Sign up for tax alert emails    GTNU homepage    Tax newsroom    Email document    Print document    Download document

October 23, 2020
2020-6383

Report on recent US international tax developments 23 October 2020

In Revenue Procedure 2020-44, the United States (US) Internal Revenue Service (IRS) has confirmed that certain fallback language modifying debt instruments, derivatives, and other financial contracts to cover the possible discontinuance of the London Interbank Offered Rate (LIBOR) will not result in a deemed taxable exchange for US federal income tax purposes. The confirmation also applies to other “interbank offered rates” (IBORs), such as the Euro Interbank Offered Rate (EURIBOR). In addition, the IRS confirmed that the modifications will not change the tax treatment of a “synthetic” debt instrument (i.e., an integrated debt instrument and hedge under Reg. Sections 1.988-5 or 1.1275-6).

Given the very large number of financial instruments referencing LIBOR and other IBORs, the demise of these indices will affect numerous taxpayers. The Revenue Procedure is, however, limited to only certain, specific modifications. Taxpayers (and their foreign entities) should evaluate all floating-rate debt instruments they hold or have issued, as well as derivative and other transactions into which they have entered, to determine if the Revenue Procedure may be relied upon to avoid the realization of gain or loss from contract modifications to include fallback language to account for the possible discontinuation of LIBOR.

The Revenue Procedure applies to contract modifications made on or after 9 October 2020, and before 1 January 2023, but can be relied on for contracts modified before 9 October 2020. For details, see EY Global Tax Alert, US IRS confirms that some modifications to debt instruments and other contracts to reflect LIBOR discontinuation will not result in a deemed taxable exchange, dated 20 October 2020.

The head of the IRS Advance Pricing and Mutual Agreement Program (APMA) this week was quoted as saying that the IRS will consider amending existing advance pricing agreements (APAs) because of the economic implications from the COVID-19 pandemic, but it will not be automatic. The official indicated that APMA will consider requests on a case-by-case basis for early termination of existing APAs that will run through 2020. He cautioned, however, that consideration of such requests does not mean the IRS will accept changes to the transfer pricing method absent compelling justification.

There reportedly also are no plans by APMA to release formal guidance in regard to APAs or mutual agreement procedures that address the effects of the COVID-19 pandemic. The APMA program expects to see a large number of requests for APA amendments due to the pandemic’s economic fallout after 2020 financial results become available.

The US Government this week announced (Announcement 2020-40) that the 1989 US-Hong Kong shipping agreement will be terminated effective 1 January 2021, effective for taxable years beginning on or after that date. Last summer, President Trump issued an Executive Order on Hong Kong Normalization, which, among other things, directed that notice be given to Hong Kong of the US Government’s intent to terminate the shipping agreement.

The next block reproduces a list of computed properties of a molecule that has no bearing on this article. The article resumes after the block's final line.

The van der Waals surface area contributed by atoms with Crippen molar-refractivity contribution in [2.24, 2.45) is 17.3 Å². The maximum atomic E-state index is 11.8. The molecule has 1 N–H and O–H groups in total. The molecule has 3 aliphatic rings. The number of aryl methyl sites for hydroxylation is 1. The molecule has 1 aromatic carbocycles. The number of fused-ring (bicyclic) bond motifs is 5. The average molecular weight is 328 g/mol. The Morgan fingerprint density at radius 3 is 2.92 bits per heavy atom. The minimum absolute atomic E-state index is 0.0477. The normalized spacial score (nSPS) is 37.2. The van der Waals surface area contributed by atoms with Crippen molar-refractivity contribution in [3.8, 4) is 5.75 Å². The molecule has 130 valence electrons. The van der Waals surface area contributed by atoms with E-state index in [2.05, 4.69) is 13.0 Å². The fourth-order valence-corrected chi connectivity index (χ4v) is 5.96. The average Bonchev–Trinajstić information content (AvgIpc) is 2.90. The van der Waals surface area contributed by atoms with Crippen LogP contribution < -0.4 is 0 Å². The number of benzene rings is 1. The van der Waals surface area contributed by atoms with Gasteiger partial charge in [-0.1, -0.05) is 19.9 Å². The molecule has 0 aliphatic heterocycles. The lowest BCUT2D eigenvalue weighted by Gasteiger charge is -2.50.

_____________________________________________________________________________________________________________

For additional information with respect to this Alert, please contact the following:

Ernst & Young LLP, International Tax and Transaction Services, Washington, DC

ATTACHMENT

 

 
 

The information contained herein is general in nature and is not intended, and should not be construed, as legal, accounting or tax advice or opinion provided by Ernst & Young LLP to the reader. The reader also is cautioned that this material may not be applicable to, or suitable for, the reader's specific circumstances or needs, and may require consideration of non-tax and other tax factors if any action is to be contemplated. The reader should contact his or her Ernst & Young LLP or other tax professional prior to taking any action based upon this information. Ernst & Young LLP assumes no obligation to inform the reader of any changes in tax laws or other factors that could affect the information contained herein.

 

Copyright © 2023, Ernst & Young LLP.

 

All rights reserved. No part of this document may be reproduced, retransmitted or otherwise redistributed in any form or by any means, electronic or mechanical, including by photocopying, facsimile transmission, recording, rekeying, or using any information storage and retrieval system, without written permission from Ernst & Young LLP.

 

Any U.S. tax advice contained herein was not intended or written to be used, and cannot be used, by the recipient for the purpose of avoiding penalties that may be imposed under the Internal Revenue Code or applicable state or local tax law provisions.

 

"EY" refers to the global organisation, and may refer to one or more, of the member firms of Ernst & Young Global Limited, each of which is a separate legal entity. Ernst & Young Global Limited, a UK company limited by guarantee, does not provide services to clients.

 

Privacy  |  Cookies  |  BCR  |  Legal  |  Global Code of Conduct